Orange County District Attorney Tony Rackauckas sued General Motors, alleging the carmaker deceived consumers by concealing safety issues to avoid paying for recalls or replacing defective parts, officials said today as GM announced a recall of about 7.6 million vehicles.
The Orange County lawsuit, filed Friday, alleges GM officials knew of problems with power steering, air bags and brakes, but did not disclose them.
The District Attorney further alleges GM coached employees to not use the terms "defect," "stall," or any other language that would indicate problems with the company's vehicles.
GM recalled 17 million vehicles in 33 actions during the first five months of 2014, according to the District Attorney's Office.
Today, GM announced six new safety recalls affecting about 7.6 million vehicles made since 1997. Efforts to reach GM officials for comment on Rackauckas' lawsuit were not immediately successful.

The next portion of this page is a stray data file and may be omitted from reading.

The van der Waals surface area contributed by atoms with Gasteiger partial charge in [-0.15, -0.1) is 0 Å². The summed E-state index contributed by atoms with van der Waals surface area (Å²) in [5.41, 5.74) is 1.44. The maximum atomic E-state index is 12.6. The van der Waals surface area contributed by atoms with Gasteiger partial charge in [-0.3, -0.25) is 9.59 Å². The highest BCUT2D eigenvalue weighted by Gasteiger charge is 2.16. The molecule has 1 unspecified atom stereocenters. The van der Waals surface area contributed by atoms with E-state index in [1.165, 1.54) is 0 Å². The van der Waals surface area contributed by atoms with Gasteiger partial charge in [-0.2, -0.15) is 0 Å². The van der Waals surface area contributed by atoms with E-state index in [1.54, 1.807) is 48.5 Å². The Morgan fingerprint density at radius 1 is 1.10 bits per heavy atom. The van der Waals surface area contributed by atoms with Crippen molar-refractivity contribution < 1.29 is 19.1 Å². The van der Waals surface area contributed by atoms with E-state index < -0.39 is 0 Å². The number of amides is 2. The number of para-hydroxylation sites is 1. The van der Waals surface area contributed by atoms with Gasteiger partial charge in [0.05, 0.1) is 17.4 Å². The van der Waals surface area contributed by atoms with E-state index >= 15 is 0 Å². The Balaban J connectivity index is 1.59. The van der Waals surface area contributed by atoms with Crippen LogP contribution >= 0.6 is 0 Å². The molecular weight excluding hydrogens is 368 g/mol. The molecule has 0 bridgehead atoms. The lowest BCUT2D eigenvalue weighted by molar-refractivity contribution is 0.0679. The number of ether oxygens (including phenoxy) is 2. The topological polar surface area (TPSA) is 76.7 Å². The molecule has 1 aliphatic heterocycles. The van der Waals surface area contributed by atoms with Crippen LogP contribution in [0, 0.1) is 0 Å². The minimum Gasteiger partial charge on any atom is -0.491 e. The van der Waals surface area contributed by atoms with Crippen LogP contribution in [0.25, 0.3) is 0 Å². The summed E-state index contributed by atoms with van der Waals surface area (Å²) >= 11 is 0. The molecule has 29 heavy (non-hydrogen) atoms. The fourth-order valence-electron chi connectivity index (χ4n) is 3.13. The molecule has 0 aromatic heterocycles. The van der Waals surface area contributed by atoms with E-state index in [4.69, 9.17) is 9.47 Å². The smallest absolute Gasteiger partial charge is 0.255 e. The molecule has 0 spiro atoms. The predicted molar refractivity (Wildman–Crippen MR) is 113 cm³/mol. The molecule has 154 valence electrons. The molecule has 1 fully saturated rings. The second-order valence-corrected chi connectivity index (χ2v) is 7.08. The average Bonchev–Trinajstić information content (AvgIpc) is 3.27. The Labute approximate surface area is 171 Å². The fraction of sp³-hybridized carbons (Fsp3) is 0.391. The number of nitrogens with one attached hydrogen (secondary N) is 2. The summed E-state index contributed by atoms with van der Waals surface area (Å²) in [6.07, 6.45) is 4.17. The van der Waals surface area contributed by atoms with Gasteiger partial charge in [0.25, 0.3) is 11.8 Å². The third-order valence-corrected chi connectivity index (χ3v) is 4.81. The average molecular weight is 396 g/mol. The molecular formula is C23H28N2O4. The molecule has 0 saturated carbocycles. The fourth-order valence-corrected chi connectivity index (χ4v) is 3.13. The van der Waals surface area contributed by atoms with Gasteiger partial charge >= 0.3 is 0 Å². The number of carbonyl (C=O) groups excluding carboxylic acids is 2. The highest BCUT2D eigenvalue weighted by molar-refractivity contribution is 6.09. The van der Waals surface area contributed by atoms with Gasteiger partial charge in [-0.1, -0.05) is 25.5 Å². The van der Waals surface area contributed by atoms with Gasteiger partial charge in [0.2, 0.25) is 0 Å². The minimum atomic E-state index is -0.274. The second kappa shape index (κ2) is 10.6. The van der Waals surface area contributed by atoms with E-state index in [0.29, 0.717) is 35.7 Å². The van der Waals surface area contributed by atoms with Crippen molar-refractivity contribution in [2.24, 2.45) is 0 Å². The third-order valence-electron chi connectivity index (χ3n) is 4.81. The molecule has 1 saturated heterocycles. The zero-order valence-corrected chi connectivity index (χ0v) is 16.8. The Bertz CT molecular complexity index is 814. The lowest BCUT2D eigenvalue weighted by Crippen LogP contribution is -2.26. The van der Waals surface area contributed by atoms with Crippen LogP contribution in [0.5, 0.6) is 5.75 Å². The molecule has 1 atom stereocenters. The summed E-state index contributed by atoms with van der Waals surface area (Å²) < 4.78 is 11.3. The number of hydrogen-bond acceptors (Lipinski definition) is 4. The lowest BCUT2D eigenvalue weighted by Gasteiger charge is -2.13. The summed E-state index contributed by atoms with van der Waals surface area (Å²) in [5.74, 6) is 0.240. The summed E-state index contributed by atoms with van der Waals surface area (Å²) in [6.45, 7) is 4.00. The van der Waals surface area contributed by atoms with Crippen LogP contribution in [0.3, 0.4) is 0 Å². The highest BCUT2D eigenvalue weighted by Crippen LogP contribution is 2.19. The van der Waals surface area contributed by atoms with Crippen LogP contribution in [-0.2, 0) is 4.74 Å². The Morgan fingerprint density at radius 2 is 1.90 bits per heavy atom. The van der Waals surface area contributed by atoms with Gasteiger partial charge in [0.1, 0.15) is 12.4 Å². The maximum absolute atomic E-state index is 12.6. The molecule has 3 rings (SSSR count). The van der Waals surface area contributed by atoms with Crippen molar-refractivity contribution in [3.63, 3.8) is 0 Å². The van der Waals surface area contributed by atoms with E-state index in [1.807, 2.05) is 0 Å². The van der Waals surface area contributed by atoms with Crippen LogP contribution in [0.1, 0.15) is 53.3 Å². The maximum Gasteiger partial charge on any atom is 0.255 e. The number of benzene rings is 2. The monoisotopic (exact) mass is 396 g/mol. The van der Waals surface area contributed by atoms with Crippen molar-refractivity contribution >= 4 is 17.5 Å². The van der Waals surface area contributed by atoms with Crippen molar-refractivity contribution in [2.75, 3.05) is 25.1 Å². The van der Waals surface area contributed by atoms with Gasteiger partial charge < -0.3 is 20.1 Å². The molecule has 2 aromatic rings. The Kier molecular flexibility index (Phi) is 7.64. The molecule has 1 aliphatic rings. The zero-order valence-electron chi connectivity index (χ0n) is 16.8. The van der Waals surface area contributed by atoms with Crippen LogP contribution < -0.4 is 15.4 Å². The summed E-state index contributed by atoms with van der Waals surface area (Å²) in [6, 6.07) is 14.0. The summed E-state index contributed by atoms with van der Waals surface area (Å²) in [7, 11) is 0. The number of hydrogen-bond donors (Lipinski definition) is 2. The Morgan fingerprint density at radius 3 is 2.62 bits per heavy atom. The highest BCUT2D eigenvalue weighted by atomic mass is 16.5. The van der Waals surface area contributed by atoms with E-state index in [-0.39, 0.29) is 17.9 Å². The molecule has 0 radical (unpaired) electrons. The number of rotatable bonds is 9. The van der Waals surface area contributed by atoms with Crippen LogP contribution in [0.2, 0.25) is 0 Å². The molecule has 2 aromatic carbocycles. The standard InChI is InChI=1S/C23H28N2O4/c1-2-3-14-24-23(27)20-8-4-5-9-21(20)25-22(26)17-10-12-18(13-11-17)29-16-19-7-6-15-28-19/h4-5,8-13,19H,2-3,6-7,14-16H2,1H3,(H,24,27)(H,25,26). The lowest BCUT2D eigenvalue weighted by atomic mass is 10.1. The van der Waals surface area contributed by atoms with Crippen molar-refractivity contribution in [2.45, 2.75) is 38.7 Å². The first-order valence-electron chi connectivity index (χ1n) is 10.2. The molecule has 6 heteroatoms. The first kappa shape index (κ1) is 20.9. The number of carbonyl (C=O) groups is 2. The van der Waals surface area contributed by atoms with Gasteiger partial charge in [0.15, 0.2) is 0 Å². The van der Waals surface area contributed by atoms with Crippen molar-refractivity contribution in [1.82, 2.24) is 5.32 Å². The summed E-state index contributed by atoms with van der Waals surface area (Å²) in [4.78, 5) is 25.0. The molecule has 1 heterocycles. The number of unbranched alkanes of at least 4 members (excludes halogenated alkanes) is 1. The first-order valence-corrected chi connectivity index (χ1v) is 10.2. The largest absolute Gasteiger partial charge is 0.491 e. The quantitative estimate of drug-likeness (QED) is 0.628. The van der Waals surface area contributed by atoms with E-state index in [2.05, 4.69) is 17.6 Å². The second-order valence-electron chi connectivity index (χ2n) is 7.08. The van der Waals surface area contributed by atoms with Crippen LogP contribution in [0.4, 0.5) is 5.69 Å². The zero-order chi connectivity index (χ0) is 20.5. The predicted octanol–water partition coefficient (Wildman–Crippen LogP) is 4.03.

GM acknowledged seven crashes, eight injuries and three fatalities involving vehicles being recalled. The deadly crashes involved sedans under the recall for inadvertent ignition key rotation, but GM said there was no "conclusive evidence" the defect caused accidents.
GM officials pledged to institute 90 recommendations in a report by former U.S. Attorney Anton Valukas to GM's board of directors. It could cost GM up to $1.2 billion for recall-related repairs in the second-quarter of this year.
"This case is about having safe cars on the road, because cars carry our most precious cargo," Rackauckas said.
Rackauckas filed a similar lawsuit against Toyota Motor Sales USA in Orange County Superior Court in March 2010, regarding issues with runaway vehicles. Toyota agreed in April 2012 to pay $16 million to settle the Orange County lawsuit.
In July last year, a Santa Ana-based federal judge signed off on a $1.6 billion settlement of a class-action lawsuit against Toyota over sudden- acceleration issues.
--City News Service